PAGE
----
Assuming the business can secure funding for its expansion efforts, the stock looks pretty cheap. Shares trade at 0.9 times book value and a PEG ratio of 0.97 (which doesn't factor in renewable diesel production growth). Plus, if Congress retroactively reinstates an important tax credit for fuel produced in 2018, the company would receive a windfall of $237 million -- one-third of its market cap. Simply put, this appears to be a great value stock for patient investors.
This boring company is about to make a growth move
Neha Chamaria (Greenbrier Companies): Greenbrier Companies manufactures and leases freight railcars and equipment, including oil and gas tankers, hoppers, intermodal cars, and auto racks. As you might guess, it's a cyclical business. However, Greenbrier has had its share of problems that have sent the stock tumbling nearly 25% in the past year even as stocks of major railroad companies have gained steady ground during the period. However, a key move that Greenbrier just announced could help the stock reverse gears.
You see, Greenbrier's recent operational performance has left much to be desired. This past quarter, the company reported a big loss and also downgraded its 2019 earnings guidance. Sales, though, continue to rise: Its backlog as of Feb. 28 stood at 26,000 units, valued at $2.7 billion. The company expects its revenue to exceed $3 billion this year versus $2.5 billion last year (read Greenbrier's full second-quarter earnings call transcript here). What's notable is that this guidance doesn't include the impact of Greenbrier potentially acquiring American Railcar Industries (ARI) sometime this year as recently announced.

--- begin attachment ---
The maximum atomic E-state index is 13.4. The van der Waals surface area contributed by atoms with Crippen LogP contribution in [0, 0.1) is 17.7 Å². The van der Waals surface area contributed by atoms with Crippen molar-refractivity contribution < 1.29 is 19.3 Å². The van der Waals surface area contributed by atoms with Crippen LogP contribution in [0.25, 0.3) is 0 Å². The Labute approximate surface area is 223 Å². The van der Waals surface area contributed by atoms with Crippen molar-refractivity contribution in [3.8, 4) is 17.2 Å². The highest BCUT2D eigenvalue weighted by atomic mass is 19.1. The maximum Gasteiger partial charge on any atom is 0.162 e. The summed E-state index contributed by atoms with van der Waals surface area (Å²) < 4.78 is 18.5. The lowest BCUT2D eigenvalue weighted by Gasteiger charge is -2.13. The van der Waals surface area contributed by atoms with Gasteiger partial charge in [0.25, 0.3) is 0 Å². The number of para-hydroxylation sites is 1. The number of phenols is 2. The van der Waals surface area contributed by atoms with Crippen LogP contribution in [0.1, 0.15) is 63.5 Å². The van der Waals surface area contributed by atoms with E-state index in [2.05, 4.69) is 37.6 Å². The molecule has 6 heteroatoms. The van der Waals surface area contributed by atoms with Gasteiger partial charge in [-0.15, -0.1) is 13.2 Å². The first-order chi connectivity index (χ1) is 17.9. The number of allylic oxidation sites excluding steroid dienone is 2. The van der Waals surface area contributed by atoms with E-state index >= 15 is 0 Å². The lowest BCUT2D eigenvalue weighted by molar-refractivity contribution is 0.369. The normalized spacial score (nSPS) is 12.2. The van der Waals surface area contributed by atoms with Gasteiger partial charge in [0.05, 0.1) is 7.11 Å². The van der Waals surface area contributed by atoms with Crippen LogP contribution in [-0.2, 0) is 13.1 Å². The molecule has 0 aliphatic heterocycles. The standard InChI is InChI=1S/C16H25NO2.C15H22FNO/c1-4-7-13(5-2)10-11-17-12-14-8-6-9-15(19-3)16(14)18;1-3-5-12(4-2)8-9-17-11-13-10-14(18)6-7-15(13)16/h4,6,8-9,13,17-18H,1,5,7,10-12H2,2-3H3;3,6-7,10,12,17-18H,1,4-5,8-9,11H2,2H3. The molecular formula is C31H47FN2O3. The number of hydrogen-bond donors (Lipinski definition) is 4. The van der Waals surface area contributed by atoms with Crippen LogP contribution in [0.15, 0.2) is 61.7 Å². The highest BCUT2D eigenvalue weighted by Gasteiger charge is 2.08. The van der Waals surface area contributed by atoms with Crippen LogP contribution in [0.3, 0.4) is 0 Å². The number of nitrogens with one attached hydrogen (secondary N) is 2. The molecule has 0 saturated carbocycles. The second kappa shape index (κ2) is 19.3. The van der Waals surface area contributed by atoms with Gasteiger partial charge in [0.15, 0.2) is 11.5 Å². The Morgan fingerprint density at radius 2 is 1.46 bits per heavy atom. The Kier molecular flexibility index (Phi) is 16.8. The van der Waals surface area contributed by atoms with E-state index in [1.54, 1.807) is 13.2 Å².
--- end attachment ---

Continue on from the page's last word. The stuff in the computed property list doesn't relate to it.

Greenbrier expects ARI to add 20% to its adjusted earnings per share and be free-cash-flow accretive in the first year after acquisition while expanding its footprint in the U.S. Acquiring ARI is a smart move as it should give Greenbrier a stronger foothold and a larger market share in a competitive market. Given that potential and the fact that Greenbrier's business outlook should bump up once it completes the acquisition, the stock looks like a good value buy at just 0.5 times sales, a price-to-book value of less than 1, and a dividend yield of 2.8%.